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Embrace new ways of building to solve housing crisis

As the election campaign heats up, one area all politicians seem to agree on is that the UK faces a deep-rooted housing shortage.

However, whether the annual new home target is 200,000 or 300,000 per year, the real question is: how are we going to get close to delivering them and meet the chronic need?

Growing pressures on housing are not going to be resolved overnight; it is a long-term, systemic challenge.

But if we are serious about cracking this nationwide issue – particularly acute in London and the South-east – then we must be imaginative and innovative in the way we build and deliver new homes.

Old meets new

Now more than ever, the time is right for all facets of the housing delivery sector to embrace the many attractions that modern methods of construction (MMC) can bring to the challenge, complementing our existing delivery methods.

It is not one or the other; we need traditional and the new together to solve the challenges.

“It is vital that government, regulators and those financing and insuring major developments get behind new ways of delivering homes”

With skills, materials and capacity shortages self-evident, it is incumbent on the industry to take advantage of the rising interest and investment in MMC and quickly embrace processes that are well-established in many international markets.

Particularly in dense urban settings, the potential advantages of advanced manufacturing and modular approaches – whether in terms of speed of build, reduced disruption or creating new skilled jobs – have a strong appeal.

At Hyde we plan to deliver around 5,000 new homes over the next three years and believe the best way to deliver these will be through a mix of new and traditional building techniques.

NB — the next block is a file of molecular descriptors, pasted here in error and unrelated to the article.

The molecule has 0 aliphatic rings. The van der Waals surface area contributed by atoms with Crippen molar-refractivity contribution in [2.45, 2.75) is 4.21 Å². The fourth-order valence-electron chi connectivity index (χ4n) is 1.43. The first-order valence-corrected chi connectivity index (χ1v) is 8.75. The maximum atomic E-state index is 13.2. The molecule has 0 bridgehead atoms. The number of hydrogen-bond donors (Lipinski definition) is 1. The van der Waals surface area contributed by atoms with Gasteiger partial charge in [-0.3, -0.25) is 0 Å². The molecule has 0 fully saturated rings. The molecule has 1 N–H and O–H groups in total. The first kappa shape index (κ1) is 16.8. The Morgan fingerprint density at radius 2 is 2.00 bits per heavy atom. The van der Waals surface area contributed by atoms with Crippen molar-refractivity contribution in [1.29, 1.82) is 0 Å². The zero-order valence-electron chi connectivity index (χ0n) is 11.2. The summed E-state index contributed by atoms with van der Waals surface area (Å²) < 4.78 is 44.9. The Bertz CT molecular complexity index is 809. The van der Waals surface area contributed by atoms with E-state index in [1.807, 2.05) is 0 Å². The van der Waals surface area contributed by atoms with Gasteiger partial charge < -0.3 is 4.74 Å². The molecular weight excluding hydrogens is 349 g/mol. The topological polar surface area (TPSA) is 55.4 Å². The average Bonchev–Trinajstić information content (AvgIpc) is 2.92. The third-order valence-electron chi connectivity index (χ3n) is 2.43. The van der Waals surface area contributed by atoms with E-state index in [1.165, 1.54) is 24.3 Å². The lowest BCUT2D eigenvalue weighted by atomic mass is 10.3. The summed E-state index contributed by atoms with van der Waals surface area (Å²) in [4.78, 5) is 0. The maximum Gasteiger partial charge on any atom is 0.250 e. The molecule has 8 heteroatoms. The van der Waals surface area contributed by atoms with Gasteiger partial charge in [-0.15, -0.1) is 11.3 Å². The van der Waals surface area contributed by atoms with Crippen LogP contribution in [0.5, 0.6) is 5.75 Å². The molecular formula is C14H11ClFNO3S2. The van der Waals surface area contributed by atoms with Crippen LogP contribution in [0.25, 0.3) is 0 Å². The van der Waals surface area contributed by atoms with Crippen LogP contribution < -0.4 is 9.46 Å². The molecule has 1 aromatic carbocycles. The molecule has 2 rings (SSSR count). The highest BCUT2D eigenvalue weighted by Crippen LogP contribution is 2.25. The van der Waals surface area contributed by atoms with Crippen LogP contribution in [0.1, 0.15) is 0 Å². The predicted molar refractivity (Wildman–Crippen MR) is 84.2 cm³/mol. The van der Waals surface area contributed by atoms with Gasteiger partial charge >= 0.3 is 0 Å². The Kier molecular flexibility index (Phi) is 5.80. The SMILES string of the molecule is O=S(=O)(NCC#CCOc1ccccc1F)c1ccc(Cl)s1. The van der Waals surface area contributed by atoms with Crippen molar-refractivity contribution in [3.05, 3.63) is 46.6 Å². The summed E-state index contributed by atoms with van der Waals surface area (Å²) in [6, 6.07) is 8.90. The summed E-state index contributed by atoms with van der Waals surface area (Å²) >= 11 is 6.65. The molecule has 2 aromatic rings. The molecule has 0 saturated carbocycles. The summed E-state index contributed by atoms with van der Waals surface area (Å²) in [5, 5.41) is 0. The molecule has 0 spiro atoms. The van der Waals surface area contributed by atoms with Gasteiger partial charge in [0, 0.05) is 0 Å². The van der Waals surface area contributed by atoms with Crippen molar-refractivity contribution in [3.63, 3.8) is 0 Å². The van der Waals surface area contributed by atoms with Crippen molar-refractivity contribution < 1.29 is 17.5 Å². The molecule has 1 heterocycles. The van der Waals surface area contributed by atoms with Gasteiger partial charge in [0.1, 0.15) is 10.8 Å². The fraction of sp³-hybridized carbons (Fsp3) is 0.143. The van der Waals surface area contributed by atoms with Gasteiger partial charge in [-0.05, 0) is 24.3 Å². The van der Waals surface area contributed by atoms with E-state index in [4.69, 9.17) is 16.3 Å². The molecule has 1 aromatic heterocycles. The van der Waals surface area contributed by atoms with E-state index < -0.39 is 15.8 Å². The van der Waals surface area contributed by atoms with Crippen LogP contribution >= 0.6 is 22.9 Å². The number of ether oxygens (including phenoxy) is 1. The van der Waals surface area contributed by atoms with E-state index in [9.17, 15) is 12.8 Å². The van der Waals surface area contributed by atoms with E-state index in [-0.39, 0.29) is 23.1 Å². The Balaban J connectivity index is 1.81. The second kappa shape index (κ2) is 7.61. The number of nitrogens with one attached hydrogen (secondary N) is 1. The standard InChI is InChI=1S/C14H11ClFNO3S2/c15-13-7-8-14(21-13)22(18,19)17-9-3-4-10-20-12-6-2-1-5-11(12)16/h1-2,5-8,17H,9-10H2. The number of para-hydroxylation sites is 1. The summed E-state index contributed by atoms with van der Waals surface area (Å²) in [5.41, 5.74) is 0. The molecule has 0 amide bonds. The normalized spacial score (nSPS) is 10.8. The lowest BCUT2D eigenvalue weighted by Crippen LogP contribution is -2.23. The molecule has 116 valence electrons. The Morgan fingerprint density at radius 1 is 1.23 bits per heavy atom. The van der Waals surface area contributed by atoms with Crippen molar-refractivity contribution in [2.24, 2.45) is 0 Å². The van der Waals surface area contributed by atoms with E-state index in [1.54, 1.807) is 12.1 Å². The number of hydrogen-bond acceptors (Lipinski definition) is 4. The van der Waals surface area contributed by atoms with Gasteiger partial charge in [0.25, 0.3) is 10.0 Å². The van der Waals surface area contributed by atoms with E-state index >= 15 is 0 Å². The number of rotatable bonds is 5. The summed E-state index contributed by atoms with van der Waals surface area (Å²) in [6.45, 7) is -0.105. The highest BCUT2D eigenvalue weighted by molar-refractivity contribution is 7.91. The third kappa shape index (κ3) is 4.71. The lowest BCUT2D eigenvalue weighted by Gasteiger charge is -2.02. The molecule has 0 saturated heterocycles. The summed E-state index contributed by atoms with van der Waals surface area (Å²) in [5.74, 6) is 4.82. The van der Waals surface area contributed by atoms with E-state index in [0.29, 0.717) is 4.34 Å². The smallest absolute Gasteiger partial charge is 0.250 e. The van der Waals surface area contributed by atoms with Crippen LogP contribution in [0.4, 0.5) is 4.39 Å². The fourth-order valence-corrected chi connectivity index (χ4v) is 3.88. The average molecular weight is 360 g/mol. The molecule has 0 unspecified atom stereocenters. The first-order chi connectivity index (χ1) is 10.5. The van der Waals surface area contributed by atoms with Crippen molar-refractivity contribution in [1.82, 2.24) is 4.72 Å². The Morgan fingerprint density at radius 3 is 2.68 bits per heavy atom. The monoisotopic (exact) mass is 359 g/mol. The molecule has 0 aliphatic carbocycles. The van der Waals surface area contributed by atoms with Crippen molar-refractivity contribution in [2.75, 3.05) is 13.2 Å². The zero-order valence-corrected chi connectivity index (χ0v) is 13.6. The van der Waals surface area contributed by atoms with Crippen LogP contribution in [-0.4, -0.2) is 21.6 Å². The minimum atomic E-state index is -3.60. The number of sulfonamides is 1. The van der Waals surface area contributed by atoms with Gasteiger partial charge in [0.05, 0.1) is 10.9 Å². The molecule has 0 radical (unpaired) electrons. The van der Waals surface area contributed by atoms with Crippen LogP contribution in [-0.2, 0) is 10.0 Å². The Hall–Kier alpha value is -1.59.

We have already identified new methods to pursue, which include volumetric and hybrid units, assembled fully fitted out before being transported to site; panellised flat panel units built in a factory; and components that can be incorporated into either conventionally built or MMC dwellings.

Not that simple

Of course, it’s not a switch that can just be flicked and make everything fine.

Even if we can get the systems and processes right to deliver housing in a new way, there are other significant challenges to confront.

It is vital that government, regulators and those financing and insuring major developments get behind new ways of delivering homes, helping us drive forward and deliver at scale and pace.

“The challenges of housing delivery cannot be underestimated. But they can be solved”

Hyde, like many housing associations, now has to build and sell new private homes and generate profits to reinvest in our core purpose of social housing provision.

If we are to deliver on our objectives and offer the range of housing solutions required, it is vital to ensure that, in a mortgage and lending environment that remains difficult for many individuals, banks and lenders are just as prepared to finance the purchase or part-purchase of new homes, whether built using MMC or not.

We must not forget we have to convince the UK’s homeowners and tenants that a new construction approach can be a gold standard, that a modular approach does not mean a post-war ‘prefab’ but something entirely different that is best in class in terms of sustainability, economy and liveability.

The challenges of housing delivery cannot be underestimated. But they can be solved.

By bringing all key stakeholders with us and embracing the new alongside the traditional, we can make a great leap forward, achieving delivery targets that have not been seen for decades.

David Gannicott is group business development director at the Hyde Group

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